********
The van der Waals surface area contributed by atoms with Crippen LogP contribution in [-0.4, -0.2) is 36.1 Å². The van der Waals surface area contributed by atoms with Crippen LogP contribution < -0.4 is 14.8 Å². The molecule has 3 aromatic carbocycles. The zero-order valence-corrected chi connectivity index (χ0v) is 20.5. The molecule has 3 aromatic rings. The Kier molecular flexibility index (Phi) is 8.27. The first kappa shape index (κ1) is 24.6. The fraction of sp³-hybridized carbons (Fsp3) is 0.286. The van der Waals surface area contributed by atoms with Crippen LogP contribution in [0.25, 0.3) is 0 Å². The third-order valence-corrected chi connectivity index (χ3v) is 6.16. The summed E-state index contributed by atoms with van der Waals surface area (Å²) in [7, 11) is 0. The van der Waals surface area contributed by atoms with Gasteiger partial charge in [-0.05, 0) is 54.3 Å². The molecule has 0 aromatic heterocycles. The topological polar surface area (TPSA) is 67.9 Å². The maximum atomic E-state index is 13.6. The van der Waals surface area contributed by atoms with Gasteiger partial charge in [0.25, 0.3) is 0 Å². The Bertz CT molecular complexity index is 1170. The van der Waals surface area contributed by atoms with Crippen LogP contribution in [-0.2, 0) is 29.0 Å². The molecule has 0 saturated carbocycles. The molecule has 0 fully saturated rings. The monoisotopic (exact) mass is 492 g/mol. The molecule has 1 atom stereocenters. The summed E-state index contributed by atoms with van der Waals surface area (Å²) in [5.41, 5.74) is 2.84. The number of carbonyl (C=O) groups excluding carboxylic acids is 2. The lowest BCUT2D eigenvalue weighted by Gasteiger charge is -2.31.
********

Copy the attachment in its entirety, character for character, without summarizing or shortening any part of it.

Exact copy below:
The van der Waals surface area contributed by atoms with Crippen LogP contribution in [-0.4, -0.2) is 36.1 Å². The van der Waals surface area contributed by atoms with Crippen LogP contribution < -0.4 is 14.8 Å². The molecule has 3 aromatic carbocycles. The zero-order valence-corrected chi connectivity index (χ0v) is 20.5. The molecule has 3 aromatic rings. The Kier molecular flexibility index (Phi) is 8.27. The first kappa shape index (κ1) is 24.6. The fraction of sp³-hybridized carbons (Fsp3) is 0.286. The van der Waals surface area contributed by atoms with Crippen LogP contribution in [0.25, 0.3) is 0 Å². The third-order valence-corrected chi connectivity index (χ3v) is 6.16. The summed E-state index contributed by atoms with van der Waals surface area (Å²) in [7, 11) is 0. The van der Waals surface area contributed by atoms with Gasteiger partial charge in [-0.05, 0) is 54.3 Å². The molecule has 0 aromatic heterocycles. The topological polar surface area (TPSA) is 67.9 Å². The maximum atomic E-state index is 13.6. The van der Waals surface area contributed by atoms with Gasteiger partial charge in [0.25, 0.3) is 0 Å². The Bertz CT molecular complexity index is 1170. The van der Waals surface area contributed by atoms with Crippen LogP contribution in [-0.2, 0) is 29.0 Å². The molecule has 0 saturated carbocycles. The molecule has 0 fully saturated rings. The monoisotopic (exact) mass is 492 g/mol. The molecule has 1 atom stereocenters. The summed E-state index contributed by atoms with van der Waals surface area (Å²) in [5.41, 5.74) is 2.84. The number of carbonyl (C=O) groups excluding carboxylic acids is 2. The lowest BCUT2D eigenvalue weighted by Gasteiger charge is -2.31.